Vermont. While Shumlin won the governor's race over Republican Scott Milne, he did not receive 50 percent of the vote. The Vermont constitution provides that in such instances where no candidate achieves 50 percent the election is decided by the Vermont General Assembly, which is overwhelmingly Democratic. The formal election of governor will be the first order of business as lawmakers begin a new session.
Lawmakers and the governor will have to tackle an unanticipated shortfall of $17 million. This follows a previous shortfall during the past summer of $31 million. State agencies will have to reduce their budgets by an additional $15.5 million. Revenues are off by approximately $12 million, according to Secretary of Administration Jeb Spaulding, who coincidentally was tapped to become the next chancellor of Vermont State Colleges (VSC).
There is little doubt that Shumlin will have to rework his agenda for the coming year. In higher education, the governor initially proposed a $2.5 million increase in the allocation to the University of Vermont, VSC and the Vermont Student Assistance Corp—a move which would have kept tuition rates at Vermont public institutions frozen for the current academic year and expanded of dual-enrollment and early-college programs. However, in August of this year, the funding increase was eliminated due to a budget shortfall, and appropriations for VSC and UVM will be level-funded.
Plans to address student debt are likely to be put on hold. Previously, Shumlin suggested the possibility of students getting two tuition free years of college. The savings would come from two areas: college dual enrollment and a scholars program that provides for reimbursement of tuition for students going into STEM fields.
Ballot questions. Among New England ballot questions, Massachusetts voters chose not to repeal the casino law. They also approved guaranteed paid sick days for workers, echoing national election trends that saw large Republican wins coupled awkwardly with victories for populist causes such as minimum wage hikes.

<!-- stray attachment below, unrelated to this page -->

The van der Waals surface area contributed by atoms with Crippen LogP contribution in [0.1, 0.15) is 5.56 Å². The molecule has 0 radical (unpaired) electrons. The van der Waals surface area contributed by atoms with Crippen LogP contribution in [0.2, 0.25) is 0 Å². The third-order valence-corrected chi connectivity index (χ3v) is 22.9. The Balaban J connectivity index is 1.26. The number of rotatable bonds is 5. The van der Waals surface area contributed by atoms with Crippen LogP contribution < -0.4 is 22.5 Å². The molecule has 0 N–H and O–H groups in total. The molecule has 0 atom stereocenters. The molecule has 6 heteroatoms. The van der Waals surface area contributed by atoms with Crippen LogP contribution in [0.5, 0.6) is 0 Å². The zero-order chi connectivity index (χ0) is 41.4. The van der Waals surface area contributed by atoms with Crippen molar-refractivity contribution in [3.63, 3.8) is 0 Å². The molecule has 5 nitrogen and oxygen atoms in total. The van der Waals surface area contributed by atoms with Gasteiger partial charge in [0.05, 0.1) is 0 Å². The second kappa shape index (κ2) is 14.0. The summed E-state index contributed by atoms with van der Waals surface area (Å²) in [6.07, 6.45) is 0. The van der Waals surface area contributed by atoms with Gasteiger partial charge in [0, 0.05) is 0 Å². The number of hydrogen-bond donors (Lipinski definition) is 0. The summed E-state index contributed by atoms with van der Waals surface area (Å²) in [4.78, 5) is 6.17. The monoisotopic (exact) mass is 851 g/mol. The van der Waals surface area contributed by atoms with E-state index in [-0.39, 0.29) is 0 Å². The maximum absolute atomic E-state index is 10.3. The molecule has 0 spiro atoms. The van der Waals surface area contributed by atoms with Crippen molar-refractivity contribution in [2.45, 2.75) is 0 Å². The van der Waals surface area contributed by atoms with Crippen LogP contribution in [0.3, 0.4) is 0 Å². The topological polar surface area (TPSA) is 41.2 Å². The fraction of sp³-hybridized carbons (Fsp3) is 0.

Rhode Island voters OK’d bond issues for a new engineering building at URI, while Maine voters OK’d $50 million in state borrowing included in six bond questions—one to build a research facility devoted to research on genetic solutions to cancer and age-related diseases. LePage, however, has delayed release of voter-approved bonds in the past.
In D.C.: Nationally, Republicans won a majority in the U.S. Senate. Sen. Lamar Alexander (R-Tenn.), a former governor of Tennessee and U.S. secretary of education in the George H. W. Bush administration, is expected to chair the Health, Education, Labor, and Pensions (HELP) Committee. Rep. John Kline (R-MN) is expected to continue chairing the House Committee on Education and the Workforce. He has proposed reducing the number of questions on the FAFSA to two and prioritizing deregulation of higher education. Republicans are likely to fight the administration’s plans to create a “college ratings system” and use a “gainful employment rule” to target the for-profit sector.
The Education Dive newsletter recently posted a piece on "10 ways a Republican-led Congress could impact higher ed in 2015."
The National Association of State Boards of Education offered a state-by-state analysis of changes in membership of state boards of education, noting, among other things, Connecticut Education Commissioner Stefan Pryor’s August announcement that he wouldn’t seek a second term.
The messaging and spinning is partly done. The fat lady has sung. Now it's time to govern.
John O. Harney is executive editor of The New England Journal of Higher Education. Carolyn Morwick handles government and community relations at the New England Board of Higher Education and is former director of the Caucus of New England State Legislatures.